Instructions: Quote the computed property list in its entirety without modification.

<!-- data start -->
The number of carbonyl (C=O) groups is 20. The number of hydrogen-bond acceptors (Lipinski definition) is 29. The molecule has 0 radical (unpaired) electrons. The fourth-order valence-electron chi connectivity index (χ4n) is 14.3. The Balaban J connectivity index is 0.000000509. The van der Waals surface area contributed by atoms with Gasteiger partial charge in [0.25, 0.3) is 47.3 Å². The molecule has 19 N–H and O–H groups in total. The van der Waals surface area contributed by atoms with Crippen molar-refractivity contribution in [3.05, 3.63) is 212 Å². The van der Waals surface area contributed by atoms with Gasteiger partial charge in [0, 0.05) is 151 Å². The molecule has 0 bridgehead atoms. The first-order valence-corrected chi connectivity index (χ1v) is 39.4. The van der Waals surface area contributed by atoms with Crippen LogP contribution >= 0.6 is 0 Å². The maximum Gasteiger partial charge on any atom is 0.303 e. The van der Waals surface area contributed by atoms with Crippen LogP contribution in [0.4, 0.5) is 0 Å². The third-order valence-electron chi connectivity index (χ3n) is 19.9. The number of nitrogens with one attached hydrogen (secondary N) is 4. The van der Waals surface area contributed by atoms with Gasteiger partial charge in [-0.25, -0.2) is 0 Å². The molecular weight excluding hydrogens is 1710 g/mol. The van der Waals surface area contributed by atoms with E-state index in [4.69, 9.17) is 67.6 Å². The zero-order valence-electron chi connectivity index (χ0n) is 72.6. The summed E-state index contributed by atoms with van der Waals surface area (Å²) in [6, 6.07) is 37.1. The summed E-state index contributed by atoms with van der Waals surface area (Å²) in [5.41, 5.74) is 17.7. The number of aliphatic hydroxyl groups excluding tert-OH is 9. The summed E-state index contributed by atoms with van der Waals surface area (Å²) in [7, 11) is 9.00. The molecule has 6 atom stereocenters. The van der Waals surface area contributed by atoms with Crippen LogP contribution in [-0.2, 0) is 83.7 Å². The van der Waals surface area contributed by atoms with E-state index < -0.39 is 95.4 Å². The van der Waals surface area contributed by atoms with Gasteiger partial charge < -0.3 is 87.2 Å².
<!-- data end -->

The number of carbonyl (C=O) groups is 20. The number of hydrogen-bond acceptors (Lipinski definition) is 29. The molecule has 0 radical (unpaired) electrons. The fourth-order valence-electron chi connectivity index (χ4n) is 14.3. The Balaban J connectivity index is 0.000000509. The van der Waals surface area contributed by atoms with Gasteiger partial charge in [0.25, 0.3) is 47.3 Å². The molecule has 19 N–H and O–H groups in total. The van der Waals surface area contributed by atoms with Crippen molar-refractivity contribution in [3.05, 3.63) is 212 Å². The van der Waals surface area contributed by atoms with Gasteiger partial charge in [0, 0.05) is 151 Å². The molecule has 0 bridgehead atoms. The first-order valence-corrected chi connectivity index (χ1v) is 39.4. The van der Waals surface area contributed by atoms with Crippen LogP contribution >= 0.6 is 0 Å². The maximum Gasteiger partial charge on any atom is 0.303 e. The van der Waals surface area contributed by atoms with Crippen LogP contribution in [0.4, 0.5) is 0 Å². The third-order valence-electron chi connectivity index (χ3n) is 19.9. The number of nitrogens with one attached hydrogen (secondary N) is 4. The van der Waals surface area contributed by atoms with Gasteiger partial charge in [-0.25, -0.2) is 0 Å². The molecular weight excluding hydrogens is 1710 g/mol. The van der Waals surface area contributed by atoms with E-state index in [4.69, 9.17) is 67.6 Å². The zero-order valence-electron chi connectivity index (χ0n) is 72.6. The summed E-state index contributed by atoms with van der Waals surface area (Å²) in [6, 6.07) is 37.1. The summed E-state index contributed by atoms with van der Waals surface area (Å²) in [5.41, 5.74) is 17.7. The number of aliphatic hydroxyl groups excluding tert-OH is 9. The summed E-state index contributed by atoms with van der Waals surface area (Å²) in [7, 11) is 9.00. The molecule has 6 atom stereocenters. The van der Waals surface area contributed by atoms with Crippen LogP contribution in [-0.2, 0) is 83.7 Å². The van der Waals surface area contributed by atoms with E-state index < -0.39 is 95.4 Å². The van der Waals surface area contributed by atoms with Gasteiger partial charge < -0.3 is 87.2 Å².